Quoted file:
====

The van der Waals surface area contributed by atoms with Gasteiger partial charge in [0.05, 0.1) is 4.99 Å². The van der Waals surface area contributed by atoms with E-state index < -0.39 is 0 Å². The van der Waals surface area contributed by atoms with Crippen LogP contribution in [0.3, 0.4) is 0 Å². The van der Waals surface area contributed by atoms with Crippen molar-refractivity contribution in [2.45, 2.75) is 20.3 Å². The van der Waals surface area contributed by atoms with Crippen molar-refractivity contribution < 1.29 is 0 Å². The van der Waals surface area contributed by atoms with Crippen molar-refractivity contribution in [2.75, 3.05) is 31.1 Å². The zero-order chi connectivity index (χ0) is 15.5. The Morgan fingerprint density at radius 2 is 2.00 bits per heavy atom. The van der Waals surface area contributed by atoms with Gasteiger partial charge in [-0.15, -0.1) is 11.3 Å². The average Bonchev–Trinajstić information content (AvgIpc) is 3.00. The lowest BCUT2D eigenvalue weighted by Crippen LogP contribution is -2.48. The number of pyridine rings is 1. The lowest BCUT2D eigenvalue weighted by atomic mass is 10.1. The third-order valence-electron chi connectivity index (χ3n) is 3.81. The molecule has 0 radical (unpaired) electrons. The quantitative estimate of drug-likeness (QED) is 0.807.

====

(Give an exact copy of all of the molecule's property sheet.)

The van der Waals surface area contributed by atoms with Gasteiger partial charge in [0.05, 0.1) is 4.99 Å². The van der Waals surface area contributed by atoms with E-state index < -0.39 is 0 Å². The van der Waals surface area contributed by atoms with Crippen LogP contribution in [0.3, 0.4) is 0 Å². The van der Waals surface area contributed by atoms with Crippen molar-refractivity contribution in [2.45, 2.75) is 20.3 Å². The van der Waals surface area contributed by atoms with Crippen molar-refractivity contribution < 1.29 is 0 Å². The van der Waals surface area contributed by atoms with Crippen molar-refractivity contribution in [2.75, 3.05) is 31.1 Å². The zero-order chi connectivity index (χ0) is 15.5. The Morgan fingerprint density at radius 2 is 2.00 bits per heavy atom. The van der Waals surface area contributed by atoms with Gasteiger partial charge in [-0.15, -0.1) is 11.3 Å². The average Bonchev–Trinajstić information content (AvgIpc) is 3.00. The lowest BCUT2D eigenvalue weighted by Crippen LogP contribution is -2.48. The number of pyridine rings is 1. The lowest BCUT2D eigenvalue weighted by atomic mass is 10.1. The third-order valence-electron chi connectivity index (χ3n) is 3.81. The molecule has 0 radical (unpaired) electrons. The quantitative estimate of drug-likeness (QED) is 0.807.